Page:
When will I know my property’s COVID-adjusted value?

It depends on your township's location. (Don't know your township? Check your reassessment notice, or our interactive map.)

In the south and west suburbs:

For properties in Riverside, River Forest, Palos, Oak Park, and Calumet:
Property values without a COVID-19 Adjustment were mailed earlier this year. We will apply similar methodologies to those properties. Values will be adjusted, where necessary, after appeals close in those so we can include any additional information received in that way. Additional reporting from our office about this approach will be released later this year.

For properties in all other townships in the South and West Suburbs:
Mailed reassessment notices will reflect COVID-19 Adjusted property values. Once these notices are mailed, values will also be posted to our website on a property’s detail page, under “Assessed Valuation,” as the “2020 Assessor Valuation.”

In Chicago and the north suburbs:

Values will be adjusted, where appropriate. Additional reporting from our office about this approach will be released later this year.

 

Why did the Office determine adjustments were necessary?

Economic and market effects that have corresponding effects on real property values, including, but not limited to:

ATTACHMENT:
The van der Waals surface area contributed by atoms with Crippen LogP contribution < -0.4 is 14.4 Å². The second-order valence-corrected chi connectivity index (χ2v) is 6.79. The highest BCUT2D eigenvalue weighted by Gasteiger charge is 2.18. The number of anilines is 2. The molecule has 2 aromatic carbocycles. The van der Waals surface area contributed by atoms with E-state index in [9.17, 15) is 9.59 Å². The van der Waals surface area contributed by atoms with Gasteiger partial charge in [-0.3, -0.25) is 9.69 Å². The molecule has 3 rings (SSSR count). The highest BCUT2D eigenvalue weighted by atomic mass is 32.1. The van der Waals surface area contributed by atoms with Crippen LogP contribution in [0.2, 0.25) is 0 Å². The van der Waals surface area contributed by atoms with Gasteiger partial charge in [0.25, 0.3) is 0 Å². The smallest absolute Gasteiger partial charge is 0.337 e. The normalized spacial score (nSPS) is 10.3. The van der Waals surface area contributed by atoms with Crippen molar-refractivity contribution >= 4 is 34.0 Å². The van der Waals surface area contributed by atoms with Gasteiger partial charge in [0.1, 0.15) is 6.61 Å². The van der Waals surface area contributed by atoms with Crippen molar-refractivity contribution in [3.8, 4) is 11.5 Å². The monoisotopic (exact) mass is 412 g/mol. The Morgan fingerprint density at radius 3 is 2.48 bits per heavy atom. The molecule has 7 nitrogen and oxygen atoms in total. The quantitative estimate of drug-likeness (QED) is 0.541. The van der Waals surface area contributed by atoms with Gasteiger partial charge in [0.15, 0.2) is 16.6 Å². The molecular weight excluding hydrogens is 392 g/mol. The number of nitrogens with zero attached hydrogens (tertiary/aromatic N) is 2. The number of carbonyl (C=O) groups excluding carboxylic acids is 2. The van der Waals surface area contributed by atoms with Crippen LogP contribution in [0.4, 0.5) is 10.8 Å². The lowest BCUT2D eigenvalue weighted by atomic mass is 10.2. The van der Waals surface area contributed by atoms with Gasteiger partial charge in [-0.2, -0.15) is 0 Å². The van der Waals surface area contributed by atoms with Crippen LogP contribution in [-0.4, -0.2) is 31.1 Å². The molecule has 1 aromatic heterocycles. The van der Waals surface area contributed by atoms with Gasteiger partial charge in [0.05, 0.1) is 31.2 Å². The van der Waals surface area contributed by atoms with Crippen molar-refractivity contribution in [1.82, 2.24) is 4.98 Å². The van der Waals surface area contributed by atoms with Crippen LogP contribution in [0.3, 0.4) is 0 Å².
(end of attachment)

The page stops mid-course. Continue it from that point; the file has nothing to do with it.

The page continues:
• A record-breaking number of unemployment claims in Illinois
  • Significant downturns in some (but not all) commercial sectors
  • Widespread loss of rental income, both commercial and residential
  • Disaster declarations encompassing Cook County were issued at the federal, state, and county levels 

To not account for these changes in the south and west suburban reassessment, and depend solely on appeals, would create an inequitable result, shifting the tax burden to those who do not appeal. To examine their effects in the South Suburbs, but not the North and Chicago, would similarly shift the overall county burden onto those areas creating another form of inequity.

 

Will this affect my tax bill this year?

No. 2020 changes to property values will impact tax bills issued in summer of 2021.

What data did the Office use to make changes to residential values?

We estimated neighborhood increases in unemployment. These local increases in unemployment were used to determine COVID19 Adjustments (the median adjustment was 10%). Neighborhoods with larger increases in unemployment had larger adjustments.

This analysis of the economic effects of COVID-19 included sources like the Urban Institute, Case-Shiller housing indices, Real Estate Investment Trusts (REITs), and census workforce data. You can see samples of this data at www.cookcountyassessor.com/covid19

All of the data and code used to come up with these values is publicly available online here. We will also have township-level reports for residential and commercial values for each of the South Suburban townships.